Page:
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Kamloops  

City of Kamloops sponsors bullying and harassment resolution for SILGA consideration

City wants to see safeguards

Kamloops city council wants to see the province adopt more effective measures to protect municipal staff, council and board members from mistreatment at the hands of local elected officials.

A Kamloops-sponsored resolution will be considered by municipal delegates at next week’s Southern Interior Local Government Association convention, recommending safeguards against bullying and harassment by local elected officials.

“There is currently no legislation in place that effectively safeguards local government staff or elected officials from bullying, harassment and other inappropriate treatment at the hands of other local elected official[s],” the resolution states.

The resolution suggests the Union of B.C. Municipalities ask the B.C. government to make changes to the Workers Compensation Act, including local elected officials in the act's definition of a worker.

That would mean existing WorkSafeBC policies and safeguards around bullying and harassment would be applicable to elected officials — which is not presently the case.

The resolution further recommends the B.C. government adopt provisions, including those resulting in “suspension or disqualification from participation in elected office,” in order to safeguard staff, council or board members from ethical misconduct of local elected officials.

The document says local government codes of conduct are ineffective against an elected official who opts to “blatantly ignore and disregard council or board resolutions,” including protective measures put in place to safeguard staff and others from the actions of that individual.

The resolution notes in “the absence of statutory or common law authority” to prevent an elected official from bullying or harassing others, the mental health and safety of staff or other elected officials is put at risk — and could result in significant legal exposure and increased legal costs.

'No teeth' in current laws

Coun. Bill Sarai, who is also SILGA’s second vice-president, said Kamloops council put the resolution forward for SILGA membership consideration, noting it’s no secret council members have been plagued by issues related to governance.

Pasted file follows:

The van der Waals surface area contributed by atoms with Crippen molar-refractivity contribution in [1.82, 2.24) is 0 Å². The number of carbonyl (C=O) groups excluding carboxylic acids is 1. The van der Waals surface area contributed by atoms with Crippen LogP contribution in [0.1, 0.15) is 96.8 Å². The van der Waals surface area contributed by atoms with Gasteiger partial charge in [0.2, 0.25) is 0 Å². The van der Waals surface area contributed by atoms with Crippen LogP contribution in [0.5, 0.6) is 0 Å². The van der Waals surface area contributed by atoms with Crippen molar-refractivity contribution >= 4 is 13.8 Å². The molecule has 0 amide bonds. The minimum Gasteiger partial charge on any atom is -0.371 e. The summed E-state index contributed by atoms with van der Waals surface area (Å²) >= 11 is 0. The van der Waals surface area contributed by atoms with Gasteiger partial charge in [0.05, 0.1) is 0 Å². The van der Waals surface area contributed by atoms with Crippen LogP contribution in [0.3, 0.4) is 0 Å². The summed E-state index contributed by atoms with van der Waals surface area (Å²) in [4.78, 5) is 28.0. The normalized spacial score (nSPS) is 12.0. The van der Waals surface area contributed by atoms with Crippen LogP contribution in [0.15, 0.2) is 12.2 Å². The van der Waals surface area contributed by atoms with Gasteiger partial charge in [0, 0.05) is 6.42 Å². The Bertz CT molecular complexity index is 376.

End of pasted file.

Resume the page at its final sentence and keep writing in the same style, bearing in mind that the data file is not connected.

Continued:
Sarai said Kamloops isn’t the only municipality that is having such difficulties, which is why council thought it best to to bring forward a motion.

“Our provincial government doesn't have any policies in place to assist municipalities, other than what you're seeing now — sending an advisor to give recommendations that really have no teeth to them. They're just recommendations,” Sarai said.

In the past several weeks, Kamloops Mayor Reid Hamer-Jackson suddenly decided to suspend the city’s acting CAO — a decision quickly reversed by the rest of council — and then released two confidential city documents to news reporters.

One of those documents was an investigative report from last year that concluded the mayor violated council’s code of conduct multiple times by disrespecting or demeaning three staff members. As a result, a communication restriction between the mayor and some staff members is in place.

The mayor’s power to suspend certain staff members has also been revoked.

City staff won’t confirm whether recent changes to council members’ key fob access at city hall were made due to these events, but elected officials are now not able to enter certain employee areas in order to ensure a safe work environment for staff.

SILGA’s recommendation is to endorse the Kamloops-sponsored resolution, noting elected officials, as well as staff, should be protected by law.

Sarai said SILGA resolutions carry weight, and even if they aren’t adopted, provincial ministers and the premier are taking notice of the topics up for discussion.

The resolution will be up for debate next week when the SILGA convention gets underway in Kamloops.



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